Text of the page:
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Great post Dan.
Lately i've been working a lot on improvisation, and i really do find more joy in jamming and playing from ideas, as Tim Price puts it, than by doing licks and stuff. This approach really appeals to me, so thanks a lot for the great inspiration.
 

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Dan, you're not only distinguished, you're a beast. Nice thread.
...Not only that...I'm proud of him. For a few reasons. But let me say this, THIS IS WHY I PUT THESE UP HERE, FOR FREE BACK IN 2002, TO GET GUYS TO WRITE/STUDY/AND PLAY...And try stuff of_THEIR_own!!! I'm happy to see when guys do this- this is why I did it. HOPEFULLY GUYS WILL START USING THESE AS SPRING BOARDS MORE OFTEN.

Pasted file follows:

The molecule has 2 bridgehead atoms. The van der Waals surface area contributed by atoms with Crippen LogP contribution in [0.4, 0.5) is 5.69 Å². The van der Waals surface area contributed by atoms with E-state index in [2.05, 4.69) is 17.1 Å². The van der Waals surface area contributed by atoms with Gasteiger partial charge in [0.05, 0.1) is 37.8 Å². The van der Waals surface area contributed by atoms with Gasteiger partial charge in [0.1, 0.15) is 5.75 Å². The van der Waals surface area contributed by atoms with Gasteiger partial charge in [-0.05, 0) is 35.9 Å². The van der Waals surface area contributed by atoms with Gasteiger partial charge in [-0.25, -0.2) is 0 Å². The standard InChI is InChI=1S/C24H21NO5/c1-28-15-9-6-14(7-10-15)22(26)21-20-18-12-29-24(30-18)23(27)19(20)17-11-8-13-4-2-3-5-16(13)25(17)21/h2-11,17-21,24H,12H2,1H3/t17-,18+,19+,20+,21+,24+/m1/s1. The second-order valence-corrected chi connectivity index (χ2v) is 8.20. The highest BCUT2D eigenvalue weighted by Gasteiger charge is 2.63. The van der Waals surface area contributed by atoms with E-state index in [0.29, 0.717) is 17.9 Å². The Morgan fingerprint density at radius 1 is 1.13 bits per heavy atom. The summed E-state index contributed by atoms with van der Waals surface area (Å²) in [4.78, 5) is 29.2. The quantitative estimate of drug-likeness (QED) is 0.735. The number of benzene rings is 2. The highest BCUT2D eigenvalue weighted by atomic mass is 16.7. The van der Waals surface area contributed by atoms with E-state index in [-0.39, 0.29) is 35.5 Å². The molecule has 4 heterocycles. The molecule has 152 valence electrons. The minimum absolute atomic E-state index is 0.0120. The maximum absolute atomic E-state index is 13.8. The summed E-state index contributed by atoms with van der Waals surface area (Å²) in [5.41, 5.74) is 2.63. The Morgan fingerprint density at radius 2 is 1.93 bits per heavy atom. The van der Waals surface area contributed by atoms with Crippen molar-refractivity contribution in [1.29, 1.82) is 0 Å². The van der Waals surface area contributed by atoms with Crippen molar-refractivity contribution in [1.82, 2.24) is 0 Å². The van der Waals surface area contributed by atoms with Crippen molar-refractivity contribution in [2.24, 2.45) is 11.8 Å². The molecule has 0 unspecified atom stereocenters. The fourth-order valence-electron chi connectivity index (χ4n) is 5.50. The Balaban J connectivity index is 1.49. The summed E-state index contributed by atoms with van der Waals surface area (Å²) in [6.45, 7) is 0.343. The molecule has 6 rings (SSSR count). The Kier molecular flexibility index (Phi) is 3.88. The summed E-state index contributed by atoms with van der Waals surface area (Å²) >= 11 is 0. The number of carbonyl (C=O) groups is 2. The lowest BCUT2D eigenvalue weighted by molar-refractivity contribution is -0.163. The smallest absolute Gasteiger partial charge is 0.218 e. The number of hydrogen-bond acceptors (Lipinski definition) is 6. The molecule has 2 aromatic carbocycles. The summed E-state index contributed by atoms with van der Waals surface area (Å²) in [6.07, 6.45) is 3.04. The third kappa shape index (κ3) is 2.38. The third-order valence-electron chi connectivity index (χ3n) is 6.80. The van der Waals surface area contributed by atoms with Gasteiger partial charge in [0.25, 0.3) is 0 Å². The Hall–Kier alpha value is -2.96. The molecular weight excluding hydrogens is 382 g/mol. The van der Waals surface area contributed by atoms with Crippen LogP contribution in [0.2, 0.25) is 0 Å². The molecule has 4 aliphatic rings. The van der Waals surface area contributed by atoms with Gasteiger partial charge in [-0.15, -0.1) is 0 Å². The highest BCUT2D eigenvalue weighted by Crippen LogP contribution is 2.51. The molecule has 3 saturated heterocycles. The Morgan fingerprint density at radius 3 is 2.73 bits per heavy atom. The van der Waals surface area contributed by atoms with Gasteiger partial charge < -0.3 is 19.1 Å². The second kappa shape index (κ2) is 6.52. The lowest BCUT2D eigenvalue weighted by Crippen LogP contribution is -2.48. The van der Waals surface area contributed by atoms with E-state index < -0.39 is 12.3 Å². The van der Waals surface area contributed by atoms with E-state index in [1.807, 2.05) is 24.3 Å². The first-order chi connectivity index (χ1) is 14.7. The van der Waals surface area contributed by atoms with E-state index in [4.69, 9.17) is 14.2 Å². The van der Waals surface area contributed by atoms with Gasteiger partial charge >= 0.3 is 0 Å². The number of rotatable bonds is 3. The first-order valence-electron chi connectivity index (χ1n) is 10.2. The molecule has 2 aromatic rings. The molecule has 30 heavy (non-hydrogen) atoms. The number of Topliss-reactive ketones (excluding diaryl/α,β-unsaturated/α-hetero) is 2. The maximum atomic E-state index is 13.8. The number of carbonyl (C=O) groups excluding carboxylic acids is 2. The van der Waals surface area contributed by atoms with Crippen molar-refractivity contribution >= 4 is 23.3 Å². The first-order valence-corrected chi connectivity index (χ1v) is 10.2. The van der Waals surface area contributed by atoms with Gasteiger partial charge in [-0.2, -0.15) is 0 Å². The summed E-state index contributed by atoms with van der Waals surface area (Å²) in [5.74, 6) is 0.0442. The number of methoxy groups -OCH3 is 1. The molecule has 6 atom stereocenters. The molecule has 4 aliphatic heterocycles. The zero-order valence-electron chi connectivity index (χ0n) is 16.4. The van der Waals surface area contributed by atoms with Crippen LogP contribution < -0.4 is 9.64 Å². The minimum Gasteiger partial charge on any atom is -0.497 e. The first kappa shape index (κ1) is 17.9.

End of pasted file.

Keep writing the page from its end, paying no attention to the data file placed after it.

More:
....Also Mascio Dan is a very nice cat. He came by my gig a while ago. Hung, played a few tunes and I told him to hang and stay. He was ultra-polite respectful and a very interesting dedicated player who I really dig musically. I wish a guy like this could get some real " road time" - he has the right tools/vibe and a big heart. His sound reminds me of my friend Ed Tomassi , he got that Bostonian thing. He can play- and is fun to be around. We had a great time playing, havin' some beer and tequila and talking about Berklee guys we know.

That IS what's supposed to be happening!!! You know? That is a SOTW asset...as I always said!!! It should be happening more and I hope it does it's great for the music, and community and tequila sales:mrgreen: LOL.....But this is what's supposed to be happening. Good times!
 

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This is cool. Music is fun. Good ideas, Dan, and Tim, guys like you and Steve Neff put up some seriously great information for musicians to digest, for free. It's incredible. Thanks for working to really build things and help keep community and dialogue strong. I'd love to see more people's ideas bouncing off these principles.